In the Hagakure, a book written by the samurai official Yamamoto Tsunetomo in the 17th-century, the author writes about the different characteristics of people that make up society. He points out that the most valuable person is the “kusemono.”
Translators of the Hagakure point out that the modern meaning of that term is that of a “ruffian” or an eccentric. So why was the kusemono so valuable? According to the Hagakure, a kusemono is a person who avoids trouble, keeps to themselves, and only appears when needed. Not unlike the solitary hero of samurai movies in the 1960’s, a kusemono eschews high honors and recognition and prefers to keep to their own devices until duty calls. Then, when the job is completed, they return to their solitary ways.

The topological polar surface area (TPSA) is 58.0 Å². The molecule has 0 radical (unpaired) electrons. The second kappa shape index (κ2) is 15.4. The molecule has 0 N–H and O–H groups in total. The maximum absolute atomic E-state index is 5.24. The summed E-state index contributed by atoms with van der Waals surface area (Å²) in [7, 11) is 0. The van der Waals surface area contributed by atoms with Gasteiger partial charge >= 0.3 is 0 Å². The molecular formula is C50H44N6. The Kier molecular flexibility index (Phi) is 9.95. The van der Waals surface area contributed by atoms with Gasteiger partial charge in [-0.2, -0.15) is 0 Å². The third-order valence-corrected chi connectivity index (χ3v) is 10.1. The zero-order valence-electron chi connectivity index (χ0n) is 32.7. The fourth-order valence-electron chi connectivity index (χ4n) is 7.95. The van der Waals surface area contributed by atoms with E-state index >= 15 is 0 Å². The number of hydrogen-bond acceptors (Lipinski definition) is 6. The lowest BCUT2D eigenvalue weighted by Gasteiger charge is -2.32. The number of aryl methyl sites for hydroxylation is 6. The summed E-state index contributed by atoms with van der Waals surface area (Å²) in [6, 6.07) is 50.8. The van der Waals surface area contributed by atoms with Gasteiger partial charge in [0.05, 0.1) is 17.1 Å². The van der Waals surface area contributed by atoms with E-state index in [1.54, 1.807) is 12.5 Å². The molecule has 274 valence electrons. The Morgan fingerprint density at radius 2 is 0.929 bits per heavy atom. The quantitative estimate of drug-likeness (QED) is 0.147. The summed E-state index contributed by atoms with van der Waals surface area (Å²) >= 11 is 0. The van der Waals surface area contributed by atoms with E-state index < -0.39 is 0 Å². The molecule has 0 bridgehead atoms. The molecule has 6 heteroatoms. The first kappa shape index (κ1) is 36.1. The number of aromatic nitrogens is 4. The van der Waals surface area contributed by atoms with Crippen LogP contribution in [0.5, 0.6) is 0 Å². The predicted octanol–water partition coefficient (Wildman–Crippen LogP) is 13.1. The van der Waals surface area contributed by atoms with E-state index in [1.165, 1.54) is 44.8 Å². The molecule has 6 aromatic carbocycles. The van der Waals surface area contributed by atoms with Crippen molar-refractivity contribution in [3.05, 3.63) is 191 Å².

In short, a kusemono is like a friend.